Avaya Gets Court's OK, Will Exit Chapter 11 Bankruptcy Before Year's End

The U.S. Bankruptcy Court for the Southern District of New York confirmed Avaya's second amended reorganization plan.

Edward Gately, Senior News Editor

December 1, 2017

3 Min Read

A bankruptcy court has approved Avaya‘s reorganization plan and the company expects to emerge from chapter 11 before the end of the year.

Avaya expects to have $2.9 billion in debt and a $300 million senior secured asset-based lending facility when it exits chapter 11 protection. The company had about $6 billion in debt when it filed for chapter 11 bankruptcy protection last January.


Avaya’s Jim Chirico

The U.S. Bankruptcy Court for the Southern District of New York confirmed Avaya’s second amended reorganization plan this week.

“The court’s approval of our plan is the culmination of months of hard work and extensive negotiations among our various stakeholders,” said Jim Chirico, Avaya’s president and CEO. “In the coming weeks, Avaya will emerge from this process stronger than ever and positioned for long-term success, with the financial flexibility to create even greater value for our customers, partners and stockholders.”

Avaya declined further comment. In a September Q&A with Channel Partners, Gary Levy, vice president of U.S. channels, and John Colvin, global marketing director, strategic partners, said chapter 11 didn’t stop the company from continued innovation.

Michael Finneran, industry analyst and Channel Partners contributor, said it’s “great to see Avaya, an old and proud company in our field, getting a new lease on life.”


Michael Finneran

“Clearly, the company had been staggered under its debt expense, but they still managed to keep moving forward on product,” he said. “While Avaya was on the ropes, the other guys had a field day selling to Avaya accounts, but the customers who hung on are likely glad that they did. With a strong product line, new management and the debt monkey (more like gorilla) off its back, things are looking good for Avaya.”

Steve Leidholdt, president and CEO of STL Communications, an Avaya partner, said while he’s looking forward to Avaya emerging from chapter 11, his company has been pleased with the “strong level of support from Avaya through the restructuring process.” He was among partners who expressed relief after the bankruptcy filing and its decision not to sell its call-center business.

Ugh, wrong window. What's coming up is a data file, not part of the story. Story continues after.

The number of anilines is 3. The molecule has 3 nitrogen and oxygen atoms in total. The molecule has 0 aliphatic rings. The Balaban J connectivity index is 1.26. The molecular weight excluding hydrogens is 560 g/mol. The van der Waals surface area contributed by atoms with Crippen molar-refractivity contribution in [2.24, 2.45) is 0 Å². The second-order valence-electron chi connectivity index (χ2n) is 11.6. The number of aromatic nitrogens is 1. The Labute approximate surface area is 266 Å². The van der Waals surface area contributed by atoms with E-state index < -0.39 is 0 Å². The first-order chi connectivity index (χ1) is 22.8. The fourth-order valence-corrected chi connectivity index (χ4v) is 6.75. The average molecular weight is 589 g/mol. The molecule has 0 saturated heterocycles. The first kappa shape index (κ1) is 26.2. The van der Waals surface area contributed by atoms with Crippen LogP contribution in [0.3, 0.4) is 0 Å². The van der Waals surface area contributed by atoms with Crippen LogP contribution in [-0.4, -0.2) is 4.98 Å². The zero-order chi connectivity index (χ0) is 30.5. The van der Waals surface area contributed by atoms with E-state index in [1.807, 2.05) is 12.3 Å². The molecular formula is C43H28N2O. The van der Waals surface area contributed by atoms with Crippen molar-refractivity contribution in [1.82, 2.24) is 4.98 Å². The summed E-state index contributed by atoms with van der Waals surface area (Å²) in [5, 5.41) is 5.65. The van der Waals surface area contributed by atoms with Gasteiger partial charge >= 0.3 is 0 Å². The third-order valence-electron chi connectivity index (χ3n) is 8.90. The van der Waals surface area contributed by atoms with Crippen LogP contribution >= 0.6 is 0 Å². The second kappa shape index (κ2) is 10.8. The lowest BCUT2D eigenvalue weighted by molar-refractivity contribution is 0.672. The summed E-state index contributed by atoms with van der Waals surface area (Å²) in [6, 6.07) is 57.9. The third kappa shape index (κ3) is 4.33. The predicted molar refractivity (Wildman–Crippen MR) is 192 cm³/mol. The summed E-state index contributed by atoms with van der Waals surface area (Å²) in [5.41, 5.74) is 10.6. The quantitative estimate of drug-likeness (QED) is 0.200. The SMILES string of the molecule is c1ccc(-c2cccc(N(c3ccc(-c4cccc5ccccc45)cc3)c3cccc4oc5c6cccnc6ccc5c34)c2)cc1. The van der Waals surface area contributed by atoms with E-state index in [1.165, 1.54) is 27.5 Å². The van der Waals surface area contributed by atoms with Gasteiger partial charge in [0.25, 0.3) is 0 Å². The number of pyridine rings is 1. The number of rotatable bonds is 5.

“Moving forward I am confident that Avaya will roll out strong incentives to their partners that will enable us to solidify our existing Avaya customer base as well as grow our business by capturing new customers,” he said. “STL Communications is very bullish on our future opportunities for growth as an Avaya partner.”

Kenneth Heitner, president and CEO of Consolidated Technologies, also an Avaya partner, said the company has been a “great partner” throughout the reorganization.

“And now with their strengthened balance sheet and new executive leadership team in place, we agree that Avaya is positioned to win in the market,” he said. “We have all the confidence that Avaya will help us …

… to continue to create even greater business value for both our existing customers and new prospects. In fact, we recently built a new sales team and are investing significantly in order to partner deeper with Avaya to aggressively attack the market and capitalize on this opportunity.”

RingCentral, a competitor, is not convinced that Avaya will emerge a stronger company.

“While Avaya is reorganizing its corporate structure, their revenues are in a continuous secular decline,” said Praful Shah, RingCentral’s chief strategy officer. “The core reason for the decline is that their legacy on-premises products do not meet the needs of today’s modern mobile and distributed workforces; hence, they are being replaced by more innovative cloud solutions.”

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About the Author(s)

Edward Gately

Senior News Editor, Channel Futures

As news editor, Edward Gately covers cybersecurity, new channel programs and program changes, M&A and other IT channel trends. Prior to Informa, he spent 26 years as a newspaper journalist in Texas, Louisiana and Arizona.

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